Very few (n=13, 6.7%) participants knew the definition of syncope or what Marfan syndrome was (n=11, 5.7%). Approximately one-third (n=18, 34.6%) of players who had never heard of the PCMA (n=52) reported they had never received a PCMA. The majority (n=166, 85.6%) believed their team doctor performed a physical examination on them as part of the PCMA. Only a very small number reported that they did not receive or were unsure whether they received an ECG (n=15, 7.8%) or echocardiogram (n=25, 13%). Further analysis of these PCMA individual components is displayed in table 1.
Knowledge of disqualification
A total of 28.1% (n=50) did not know disqualification from playing football was a possible outcome following a PCMA. Multivariate logistic regression revealed age was highly associated with knowledge of disqualification (p=0.0216) with a weak association with receiving more PCMAs (p=0.0665) (table 2).
Almost half of the participants (n=88, 49.4%) were neutral, disagreed or strongly disagreed with the statement ‘Should a problem be identified on your PCMA and you were advised not to play football, would you comply with this advice by stopping playing?’. The majority would not withhold information to avoid disqualification (n=153, 86%).
A summary of the study’s main findings for each league, highlighting responses for male and female players, can be found in table 3.
To our knowledge, the level of understanding about the player experience and purpose of a PCMA has not been evaluated among professional footballers. The results of the current study suggest that these players have a limited understanding of the purpose of the PCMA, that the structure of the PCMA process could be improved and that many players are unaware of the potential outcomes of the PCMA process (including disqualification).
Clear communication with universal health literacy precautions
Consistent with existing data, most participants in the current study believe that the main purpose of the PCMA is to address musculoskeletal pathology or to improve performance.10 11 Only 54.3% (n=115) of footballers believed this assessment was ‘To detect potentially life threatening medical conditions’. This contrasts with sporting bodies’ intent and beliefs, like FIFA, and many of the clinicians who perform these assessments.1 3 7 While the FIFA PCMA includes a range of medical and musculoskeletal assessments, it is primarily designed to detect potentially fatal cardiac abnormalities.3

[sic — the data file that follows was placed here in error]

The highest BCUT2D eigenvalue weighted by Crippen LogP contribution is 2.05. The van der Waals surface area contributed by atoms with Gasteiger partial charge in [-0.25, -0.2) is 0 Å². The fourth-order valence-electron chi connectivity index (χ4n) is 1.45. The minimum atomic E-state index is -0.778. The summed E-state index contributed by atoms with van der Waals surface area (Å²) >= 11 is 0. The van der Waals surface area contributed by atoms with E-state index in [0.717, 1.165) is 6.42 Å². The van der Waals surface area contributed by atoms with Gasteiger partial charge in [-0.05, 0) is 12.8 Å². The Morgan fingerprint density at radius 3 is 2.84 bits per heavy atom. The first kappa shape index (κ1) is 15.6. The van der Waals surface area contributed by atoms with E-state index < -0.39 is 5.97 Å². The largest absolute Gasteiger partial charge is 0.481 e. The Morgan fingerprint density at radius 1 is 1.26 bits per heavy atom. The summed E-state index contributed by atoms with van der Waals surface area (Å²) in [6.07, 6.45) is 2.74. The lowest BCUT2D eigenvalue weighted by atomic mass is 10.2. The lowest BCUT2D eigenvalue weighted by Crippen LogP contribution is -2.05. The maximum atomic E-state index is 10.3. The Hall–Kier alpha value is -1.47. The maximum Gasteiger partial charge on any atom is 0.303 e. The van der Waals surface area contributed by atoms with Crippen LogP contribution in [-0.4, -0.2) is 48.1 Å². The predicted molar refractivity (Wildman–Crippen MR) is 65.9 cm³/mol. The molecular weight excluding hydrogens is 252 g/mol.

In addition to a lack of understanding of the purpose of the PCMA, many players did not understand the content of the assessment. Very few players knew the correct definition of syncope (n=13, 6.7%) and Marfan syndrome (n=11, 5.7%) despite these terms being used in the FIFA PCMA.16 Given that almost a quarter (22.3%) completed the history section on their own, without supervision, this means that recorded responses may be incorrect and raises concern about the accuracy of other responses. It should also be noted that receiving supervision and/or assistance did not appear to be associated with improved knowledge of the assessment’s limitations (p=0.1403), suggesting that this information’s delivery needs to be improved. In other areas of medicine, it has been shown that limited health literacy contributes to poor health outcomes and that doctors frequently underestimate this impact.17 We suggest simple universal health literacy precautions are used to aid in delivering understandable information during the PCMA. The removal of medical jargon from the PCMA is one such step, with the communication of information in plain language.17 The FIFA PCMA has a Flesch Reading Ease score of 6.1, placing it into the ‘very difficult’ readability range.18 This clearly needs improvement. It is also known that 40%–80% of the medical information patients receive is forgotten immediately and that nearly half of retained information is incorrect.19 The teach-back method may be a useful tool to ensure players understand the information they have received and could readily be implemented in a football-medicine context.17 If a player understands what they have been told, they can ‘teach-back’ the information accurately to their clinician. These communication skills have been employed in other areas of medicine and have been shown to improve patient understanding and enhance treatment adherence.20